Therapy may not be necessary for all circumstances, particularly if the parents who are getting divorced both continue to act like adults, put conflict aside, and ensure that they care for their shared custody productively. Unfortunately, there are many instances where it may be necessary. Again, there is nothing wrong with this, and you should work with your kids to ensure that they know that help is available to them if they need it.

Family Grieving Tips and Resources 

Grief can be a powerful factor in any family circumstance, but when combined with the challenges of a divorce, it can make an already painful situation even worse. As such, an individual who has experienced a divorce — and then grief — must ensure that they take special care to deal with the particularly unique and painful circumstances they are undergoing.

First, all parents should ensure that their child knows that grief, sadness, and anxiety are all normal and healthy reactions. There is no “right” reaction when it comes to grief, even for a parent who was less-than-kind or with whom a child does not have a healthy relationship. All children should know that they are free to express themselves.

Children should also be comforted knowing that the grief they are experiencing after a divorce is normal, healthy, and will take time to overcome. They should know that whatever they are experiencing is a normal and expected sensation and that they don’t need to stress or pressure themselves to move on. This will occur when they are ready, and it will unquestionably take time.

As a parent, you may experience grief as well. This makes sense, of course, as the life you thought you would be experiencing has suddenly changed dramatically. While you have to always ensure that you are an adult and that you do not lash out at your children for whatever pain you are experiencing, there is nothing wrong with telling your kids that you are in pain. Of course, they must do this in an age-appropriate way, but your children should know that you, too, are experiencing pain. However, rather than emphasizing your own issues, emphasize how you manage them and let your kids know that you will be okay. This will give them a positive therapeutic role model and help let them know that recovery is possible. 

Make Self Care a Priority 

At the end of the day, you have to heal yourself and not allow the effects of divorce on family to spread to you personally. This means that self-care must be a priority. However difficult it may be, make sure that you take the time to care for your own physical and emotional needs. This may mean relying on those around you o take the kids so you can relax for a day. It may also mean that you need to find a therapist to help address your needs.

Addressing your health is essential for many reasons. First, the most obvious — you can’t care for your kids if you are not yet in a position where you are emotionally and physically healthy. Things will only get worse if you fail to engage in self-care properly.

However, just as important is this — your kids must know that taking care of their own emotional needs is healthy, important, and worth investing time and energy in. If you care for yourself, your kids will see that they should care for themselves, too. You can be an emotional role model to your children by managing your own emotional needs.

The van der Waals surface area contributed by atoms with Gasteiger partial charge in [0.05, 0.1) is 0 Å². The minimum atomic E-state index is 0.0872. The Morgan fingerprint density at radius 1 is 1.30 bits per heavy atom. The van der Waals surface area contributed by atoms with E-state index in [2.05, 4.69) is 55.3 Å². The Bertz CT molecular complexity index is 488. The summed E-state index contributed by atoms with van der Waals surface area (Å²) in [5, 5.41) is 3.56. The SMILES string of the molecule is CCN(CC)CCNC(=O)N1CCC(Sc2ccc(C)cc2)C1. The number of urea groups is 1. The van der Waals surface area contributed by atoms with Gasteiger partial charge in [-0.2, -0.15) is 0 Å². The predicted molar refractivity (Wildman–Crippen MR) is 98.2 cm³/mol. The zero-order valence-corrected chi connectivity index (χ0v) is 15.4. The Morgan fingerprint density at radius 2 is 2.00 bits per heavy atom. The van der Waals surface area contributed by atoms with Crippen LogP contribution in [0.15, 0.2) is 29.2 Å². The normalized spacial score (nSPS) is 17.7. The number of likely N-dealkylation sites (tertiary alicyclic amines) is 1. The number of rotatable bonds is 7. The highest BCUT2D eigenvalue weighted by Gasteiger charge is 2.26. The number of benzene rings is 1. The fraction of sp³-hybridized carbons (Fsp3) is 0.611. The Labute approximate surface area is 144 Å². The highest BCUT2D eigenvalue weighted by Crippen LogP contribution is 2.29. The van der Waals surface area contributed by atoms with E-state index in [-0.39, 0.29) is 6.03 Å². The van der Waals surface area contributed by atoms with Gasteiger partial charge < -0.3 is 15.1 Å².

Signs of Serious Problems to Watch Out For 

Unfortunately, the effects of divorce on family can have negative emotional changes on kids. These changes can cause them much pain and set them up for extensive problems later in life. As such, you should keep an eye out for major problems. These include:

  • A sudden and dramatic drop in performance at school
  • Social changes or abrupt changes in friends
  • Behavioral outbursts or spouts of violence
  • Physical symptoms that are otherwise unexplained, like headaches or stomachaches (these are particularly common among younger kids, who may lack the words to describe what they are otherwise feeling)

If your child shows any of these signs, you may want to consider reaching out to their school or your ex-spouse to see if they see these challenges. In addition, the circumstances may require that you enroll your child in therapy to ensure that they are getting the help they need. 

Additional Resources 

If you are in the process of divorcing, you may find that you have any questions about the best way to proceed as a parent and may be on the lookout for a variety of other potential issues that your children may be experiencing. Fortunately, remember, you are not the first to experience these issues. Doctors, religious leaders, and teachers may be able to give you advice on how to proceed or at least insight into your child’s behavior.

Additionally, you can find more information at all of these websites:

  • Nationwide Children’s is a website with various information on managing the divorce and explaining the situation to your children.
  • Sesame Street in Communities provides parents and children with tips on managing the aftermath of a divorce together.
  • Healthy Children is a website managed by pediatricians that offers resources on how to support children following divorce. It comes with books for kids that can help them learn about their experiences and feelings and how to manage these issues.
  • Child-Focused Choices, which has books and guides on how to help parents co-parent and explain divorce to their kids.